To encourage professional improvement and recognize outstanding effort by Iowa State University Extension and Outreach specialists, the Iowa Agricultural Extension Association has a communications awards program each year for its members. These awards are presented at the annual meeting of IAEA on the ISU campus at Ames. Winners and categories they excelled in for 2014-15 were recognized at the recent March 2015 IAEA meeting.
"We had winners in 10 of the 14 categories," says Gary Hall, chairman of the IAEA communications committee. "The applications demonstrated that ISU Extension agricultural staff members are doing great work. I encourage all Iowa Ag Extension Association members to consider submitting entries in this awards program."
Congratulations to all of the Iowa winners
Wallaces Farmer magazine sponsors the annual IAEA communications awards. The state winners in each category move on to regional competition and those winners proceed to the national contest. The Iowa winners and categories they excelled in for 2014-15 are:
Paul Kassel, Extension field agronomist at Spencer in northwest Iowa, won in the individual newsletter category. He also took first place in the audio recordings category.
Bob Dodds, Regional Extension educator at Donnellson in southeast Iowa, took first with a published photo and caption.
Kapil Arora, Extension ag and biosystems engineering field specialist at Nevada, earned first with his program promotional piece. He also had first place in the website category.
Nancy Jensen, program coordinator for Extension in the Butler County office, took top honors in the personal column category.
Madeline Schultz, Extension value-added agriculture specialist at Ames, earned first place with a feature story. She also took first in the video recording category.
Rich Wrage, Regional Extension director in central Iowa, based at Boone, won first for team newsletter.
Jennifer Bentley, Extension dairy field specialist at Decorah, earned top honors for a publication.
And here's another job well done: Congratulations to Don Short
Silos & Smokestacks recently announced the upcoming retirement of its president, Don Short. Following a lifelong career involved with agriculture in a variety of roles, Silos & Smokestacks National Heritage Area president Short plans to retire later this year. The SSNHA board of trustees is launching a nationwide search for the Heritage Area's new leader and hope to have the position filled by mid-summer.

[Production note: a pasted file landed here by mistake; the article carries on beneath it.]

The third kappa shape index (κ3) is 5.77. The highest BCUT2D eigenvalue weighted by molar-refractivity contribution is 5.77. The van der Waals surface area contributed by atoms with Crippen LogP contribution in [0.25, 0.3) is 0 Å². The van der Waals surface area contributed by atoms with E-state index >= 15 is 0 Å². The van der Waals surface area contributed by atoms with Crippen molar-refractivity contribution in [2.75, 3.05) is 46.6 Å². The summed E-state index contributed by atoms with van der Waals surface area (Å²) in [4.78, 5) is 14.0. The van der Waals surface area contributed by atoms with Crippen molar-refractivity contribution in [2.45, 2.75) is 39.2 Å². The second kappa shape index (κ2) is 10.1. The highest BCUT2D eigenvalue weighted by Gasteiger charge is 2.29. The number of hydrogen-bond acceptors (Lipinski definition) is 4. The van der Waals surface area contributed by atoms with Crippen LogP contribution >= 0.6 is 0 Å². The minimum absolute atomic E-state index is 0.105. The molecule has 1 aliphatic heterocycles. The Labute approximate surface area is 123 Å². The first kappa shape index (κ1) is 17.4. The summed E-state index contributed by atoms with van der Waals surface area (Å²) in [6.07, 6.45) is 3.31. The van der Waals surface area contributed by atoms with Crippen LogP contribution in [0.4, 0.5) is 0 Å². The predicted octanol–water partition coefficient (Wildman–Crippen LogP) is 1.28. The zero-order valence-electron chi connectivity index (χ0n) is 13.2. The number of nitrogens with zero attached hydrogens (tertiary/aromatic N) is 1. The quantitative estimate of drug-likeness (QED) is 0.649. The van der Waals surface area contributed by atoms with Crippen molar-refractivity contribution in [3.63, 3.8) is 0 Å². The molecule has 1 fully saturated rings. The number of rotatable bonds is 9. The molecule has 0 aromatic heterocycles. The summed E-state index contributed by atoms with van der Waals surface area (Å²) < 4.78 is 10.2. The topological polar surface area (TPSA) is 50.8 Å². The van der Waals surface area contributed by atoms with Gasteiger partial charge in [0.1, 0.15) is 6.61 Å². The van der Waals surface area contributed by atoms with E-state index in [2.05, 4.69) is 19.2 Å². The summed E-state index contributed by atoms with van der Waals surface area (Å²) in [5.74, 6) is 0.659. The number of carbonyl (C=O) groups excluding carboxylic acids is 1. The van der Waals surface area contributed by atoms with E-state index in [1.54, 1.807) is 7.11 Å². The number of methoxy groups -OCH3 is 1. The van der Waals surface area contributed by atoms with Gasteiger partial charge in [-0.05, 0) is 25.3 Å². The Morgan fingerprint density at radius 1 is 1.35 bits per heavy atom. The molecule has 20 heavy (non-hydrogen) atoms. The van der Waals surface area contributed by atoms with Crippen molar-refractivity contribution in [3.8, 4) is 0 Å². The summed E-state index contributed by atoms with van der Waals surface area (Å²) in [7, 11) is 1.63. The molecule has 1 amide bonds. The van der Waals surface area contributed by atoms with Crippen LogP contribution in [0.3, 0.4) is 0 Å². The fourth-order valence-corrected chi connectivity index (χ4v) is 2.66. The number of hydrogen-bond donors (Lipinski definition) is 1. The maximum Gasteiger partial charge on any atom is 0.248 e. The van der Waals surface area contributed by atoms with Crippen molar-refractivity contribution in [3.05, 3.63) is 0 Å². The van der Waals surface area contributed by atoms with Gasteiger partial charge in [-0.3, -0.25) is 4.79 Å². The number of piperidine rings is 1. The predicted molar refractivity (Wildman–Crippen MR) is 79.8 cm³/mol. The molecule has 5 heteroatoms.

Short grew up in rural Winthrop, Iowa, where he took over the family farm. His involvement in farming continued throughout most of his life, including working for Moews Seed Company and Pioneer/DuPont Seed Company. Short brought his love for agriculture to Silos & Smokestacks in January 2001, when he took over the lead role for the Heritage Area. During his time with SSNHA, Short was heavily involved in federal legislation and developing corporate partnerships to ensure the long-term sustainability of the region's coordinating entity.
He says, "Working with the federal government and receiving federal funding was a new experience. You learn very quickly that not everything sticks and the battle never ends."
The Heritage Area covers 37 counties in northeast quarter of Iowa
During the transition, Short plans to continue to work with Silos & Smokestacks on a part time/consultant basis, primarily in areas related to federal legislation and funding. Short plans to enjoy retirement with his wife Janet, attending classic car auctions, fishing and visiting his grandchildren. Short says, "I'm grateful to have had the opportunity to work at Silos & Smokestacks. No two days were ever the same and the Staff and Board of Trustees were the best ever to work with."
SSNHA is one of 49 federally designated heritage areas in the nation and is an Affiliated Area of the National Park Service. The Heritage Area covers 37 counties in the northeast quadrant of Iowa. Interstate 80 borders it on the south and Interstate 35 borders it on the west. Through a network of sites, programs and events SSNHA interprets farm life, agribusiness and rural communities-past and present. To learn more about Silos & Smokestacks National Heritage Area visit www.silosandsmokestacks.org/.